But he was perhaps too conscious of recent history to miss the point that Marx had been proved wrong on every single count as far as the course of contemporary history was concerned. So, he took refuge in Lenin who had tried to force history into the Marxist mould, as soon as it was seen that history on its own did not pay much attention to the mumblings of Marx. He wrote: "Even that method of action was no fixed and unchangeable road, but had to be suited to circumstances. That, at any rate, was Lenin's view, and he justified it brilliantly by fitting his action to changing circumstances. He tells us that, 'To attempt to answer yes or no to the question of the definite means of struggle without examining in detail the concrete situation of a given moment at a given stage of its development, means to depart altogether from the Marxian ground.' And again he said: 'Nothing is final; we must always learn from circumstances.' "10

He could now place the communist mafia as an entity apart and above the ordinary run of "bourgeois" politicians. He philosophised: "Because of this wide and comprehensive outlook, the real understanding communist develops to some extent an organic sense of social life. Politics for him cease to be a mere record of opportunism or a groping in the dark. The ideals and objectives he works forgive a meaning to the struggle and to the sacrifices be willingly faces. He feels that he is part of a grand army marching forward to realise human fate and destiny, and he has the sense of 'marching step by step with history'. Probably most communists are far from feeling all this. Perhaps only Lenin had this organic sense of life in its fullness which made his action so effective. But to a small extent every communist, who has understood the philosophy of his movement, has it."11 It need not be said that he included himself in this "grand army".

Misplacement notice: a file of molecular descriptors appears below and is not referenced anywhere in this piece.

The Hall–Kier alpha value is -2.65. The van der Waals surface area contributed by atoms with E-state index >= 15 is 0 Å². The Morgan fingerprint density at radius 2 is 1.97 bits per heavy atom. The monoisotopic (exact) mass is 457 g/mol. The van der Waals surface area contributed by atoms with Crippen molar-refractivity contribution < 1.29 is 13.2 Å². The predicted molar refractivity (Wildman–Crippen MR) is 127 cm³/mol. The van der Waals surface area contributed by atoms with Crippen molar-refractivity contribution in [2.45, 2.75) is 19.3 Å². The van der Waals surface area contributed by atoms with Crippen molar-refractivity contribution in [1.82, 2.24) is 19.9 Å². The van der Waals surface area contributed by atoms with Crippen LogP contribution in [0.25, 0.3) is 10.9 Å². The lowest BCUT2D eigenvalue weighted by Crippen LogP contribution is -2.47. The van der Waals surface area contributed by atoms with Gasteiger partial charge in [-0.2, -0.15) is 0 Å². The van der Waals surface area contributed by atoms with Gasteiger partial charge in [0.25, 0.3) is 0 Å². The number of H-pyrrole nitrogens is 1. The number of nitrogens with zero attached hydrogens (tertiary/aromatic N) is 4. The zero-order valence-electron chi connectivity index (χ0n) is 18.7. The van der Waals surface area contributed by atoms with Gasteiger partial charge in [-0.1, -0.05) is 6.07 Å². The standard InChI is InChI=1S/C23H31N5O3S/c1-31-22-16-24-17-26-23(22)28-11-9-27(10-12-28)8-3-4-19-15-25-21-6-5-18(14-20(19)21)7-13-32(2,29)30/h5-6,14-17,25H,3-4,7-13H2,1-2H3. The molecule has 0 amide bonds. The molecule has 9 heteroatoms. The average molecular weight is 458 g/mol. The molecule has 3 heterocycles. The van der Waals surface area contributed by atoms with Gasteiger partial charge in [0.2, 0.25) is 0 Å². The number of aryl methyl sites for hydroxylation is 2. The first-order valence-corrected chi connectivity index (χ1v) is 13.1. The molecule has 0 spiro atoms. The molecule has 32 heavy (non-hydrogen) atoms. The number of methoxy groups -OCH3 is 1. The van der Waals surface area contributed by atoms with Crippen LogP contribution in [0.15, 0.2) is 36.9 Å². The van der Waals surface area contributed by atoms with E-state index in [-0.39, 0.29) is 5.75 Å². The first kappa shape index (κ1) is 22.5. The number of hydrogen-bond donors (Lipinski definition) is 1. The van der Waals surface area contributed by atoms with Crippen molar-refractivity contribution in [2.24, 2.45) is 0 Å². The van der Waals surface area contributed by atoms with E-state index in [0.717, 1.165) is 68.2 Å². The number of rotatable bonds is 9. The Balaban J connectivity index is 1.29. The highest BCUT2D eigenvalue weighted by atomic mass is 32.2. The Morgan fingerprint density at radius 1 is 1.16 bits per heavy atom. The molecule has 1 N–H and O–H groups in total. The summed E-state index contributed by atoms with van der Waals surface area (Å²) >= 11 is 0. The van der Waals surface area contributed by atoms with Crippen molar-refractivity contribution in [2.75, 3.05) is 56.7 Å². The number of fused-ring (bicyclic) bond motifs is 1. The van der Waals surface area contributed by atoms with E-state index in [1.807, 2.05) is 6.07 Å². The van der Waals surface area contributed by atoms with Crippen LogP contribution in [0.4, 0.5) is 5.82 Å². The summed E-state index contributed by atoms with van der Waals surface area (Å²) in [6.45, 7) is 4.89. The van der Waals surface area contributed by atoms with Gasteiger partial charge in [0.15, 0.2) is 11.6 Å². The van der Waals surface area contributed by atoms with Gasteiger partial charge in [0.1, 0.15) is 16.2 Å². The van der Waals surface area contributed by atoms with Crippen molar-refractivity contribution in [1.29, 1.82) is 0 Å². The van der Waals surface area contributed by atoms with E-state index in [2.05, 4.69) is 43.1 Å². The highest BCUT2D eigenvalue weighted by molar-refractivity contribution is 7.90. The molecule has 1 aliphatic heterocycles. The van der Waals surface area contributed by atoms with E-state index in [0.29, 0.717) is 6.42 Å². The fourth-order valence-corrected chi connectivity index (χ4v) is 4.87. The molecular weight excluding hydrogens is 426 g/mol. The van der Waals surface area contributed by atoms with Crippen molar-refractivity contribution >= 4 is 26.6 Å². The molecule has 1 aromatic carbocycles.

And finally he hugged the "proletarian politicians" to his own "bourgeois" bosom in the following words: "It is difficult to be patient with many communists; they have developed a peculiar method of irritating others. But they are a sorely tried people, and, outside the Soviet Union, they have to contend against enormous difficulties. I have always admitted their great courage and capacity for sacrifice. They suffer greatly, as unhappily untold millions suffer in various ways, but not blindly before a malign and all-powerful fate. They suffer as human beings, and there is a tragic nobility about such suffering."12

This fraternisation with the communists has ever since been a permanent feature of Pandit Nehru's politics, national and international. He has never failed to understand the communists even when they have indulged in large-scale murder, arson, loot, and rape, even when they have openly preached and practised high treason against his own country. And he also believes that howsoever badly the communists may behave towards others, he himself can always bring them round by means of his superior understanding. He is like that eighth wife of a Chinese landlord who, when told that her husband had strangled his seven earlier wives, smiled and said, "Oh, they didn't understand the old dear!"



1 Jawaharlal Nehru, An Autobiography, The Bodley Head, London, 1955, p. 361.

2 Ibid., Italics added.

3 Ibid., pp. 361-62. Italics added.

4 Ibid., p. 362. Italics added.

5 Ibid., pp. 362-63.

6 Ibid., p. 363. Italics added.

7 Ibid., p. 590.

8 Ibid., p. 591. Italics added.

9 Ibid., pp. 591-92.

10 Ibid., p. 592.

11 Ibid. Italics added.

12 Ibid. Italics added.